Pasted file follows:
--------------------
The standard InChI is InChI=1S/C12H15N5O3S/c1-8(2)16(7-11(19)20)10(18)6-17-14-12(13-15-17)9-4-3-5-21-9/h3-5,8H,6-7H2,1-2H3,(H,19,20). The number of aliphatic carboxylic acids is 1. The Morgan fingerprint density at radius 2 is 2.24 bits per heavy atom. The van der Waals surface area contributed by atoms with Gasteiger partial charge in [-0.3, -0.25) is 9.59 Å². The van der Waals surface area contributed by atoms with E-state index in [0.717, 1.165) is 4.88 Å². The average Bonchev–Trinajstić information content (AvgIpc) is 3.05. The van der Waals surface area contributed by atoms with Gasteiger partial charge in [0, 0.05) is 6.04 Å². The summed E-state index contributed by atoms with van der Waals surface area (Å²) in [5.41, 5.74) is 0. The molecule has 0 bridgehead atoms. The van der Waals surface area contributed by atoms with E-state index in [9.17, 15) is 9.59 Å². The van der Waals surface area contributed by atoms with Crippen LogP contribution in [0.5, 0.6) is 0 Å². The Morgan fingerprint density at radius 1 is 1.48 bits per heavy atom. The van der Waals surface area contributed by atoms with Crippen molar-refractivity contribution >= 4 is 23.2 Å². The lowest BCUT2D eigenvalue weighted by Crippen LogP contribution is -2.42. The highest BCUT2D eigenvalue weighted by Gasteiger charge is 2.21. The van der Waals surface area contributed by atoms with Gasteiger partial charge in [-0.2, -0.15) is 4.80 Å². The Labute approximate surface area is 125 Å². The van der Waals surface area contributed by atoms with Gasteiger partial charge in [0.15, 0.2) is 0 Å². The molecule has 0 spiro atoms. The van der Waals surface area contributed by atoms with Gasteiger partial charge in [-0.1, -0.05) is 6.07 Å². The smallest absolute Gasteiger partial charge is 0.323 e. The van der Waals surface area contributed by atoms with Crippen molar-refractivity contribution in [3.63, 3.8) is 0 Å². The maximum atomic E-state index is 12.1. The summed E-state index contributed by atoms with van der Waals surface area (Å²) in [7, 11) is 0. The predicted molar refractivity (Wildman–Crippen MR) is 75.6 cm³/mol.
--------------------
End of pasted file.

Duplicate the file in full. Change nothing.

The standard InChI is InChI=1S/C12H15N5O3S/c1-8(2)16(7-11(19)20)10(18)6-17-14-12(13-15-17)9-4-3-5-21-9/h3-5,8H,6-7H2,1-2H3,(H,19,20). The number of aliphatic carboxylic acids is 1. The Morgan fingerprint density at radius 2 is 2.24 bits per heavy atom. The van der Waals surface area contributed by atoms with Gasteiger partial charge in [-0.3, -0.25) is 9.59 Å². The van der Waals surface area contributed by atoms with E-state index in [0.717, 1.165) is 4.88 Å². The average Bonchev–Trinajstić information content (AvgIpc) is 3.05. The van der Waals surface area contributed by atoms with Gasteiger partial charge in [0, 0.05) is 6.04 Å². The summed E-state index contributed by atoms with van der Waals surface area (Å²) in [5.41, 5.74) is 0. The molecule has 0 bridgehead atoms. The van der Waals surface area contributed by atoms with E-state index in [9.17, 15) is 9.59 Å². The van der Waals surface area contributed by atoms with Crippen LogP contribution in [0.5, 0.6) is 0 Å². The Morgan fingerprint density at radius 1 is 1.48 bits per heavy atom. The van der Waals surface area contributed by atoms with Crippen molar-refractivity contribution >= 4 is 23.2 Å². The lowest BCUT2D eigenvalue weighted by Crippen LogP contribution is -2.42. The highest BCUT2D eigenvalue weighted by Gasteiger charge is 2.21. The van der Waals surface area contributed by atoms with Gasteiger partial charge in [-0.2, -0.15) is 4.80 Å². The Labute approximate surface area is 125 Å². The van der Waals surface area contributed by atoms with Gasteiger partial charge in [0.15, 0.2) is 0 Å². The molecule has 0 spiro atoms. The van der Waals surface area contributed by atoms with Gasteiger partial charge in [-0.1, -0.05) is 6.07 Å². The smallest absolute Gasteiger partial charge is 0.323 e. The van der Waals surface area contributed by atoms with Crippen molar-refractivity contribution in [3.63, 3.8) is 0 Å². The maximum atomic E-state index is 12.1. The summed E-state index contributed by atoms with van der Waals surface area (Å²) in [7, 11) is 0. The predicted molar refractivity (Wildman–Crippen MR) is 75.6 cm³/mol.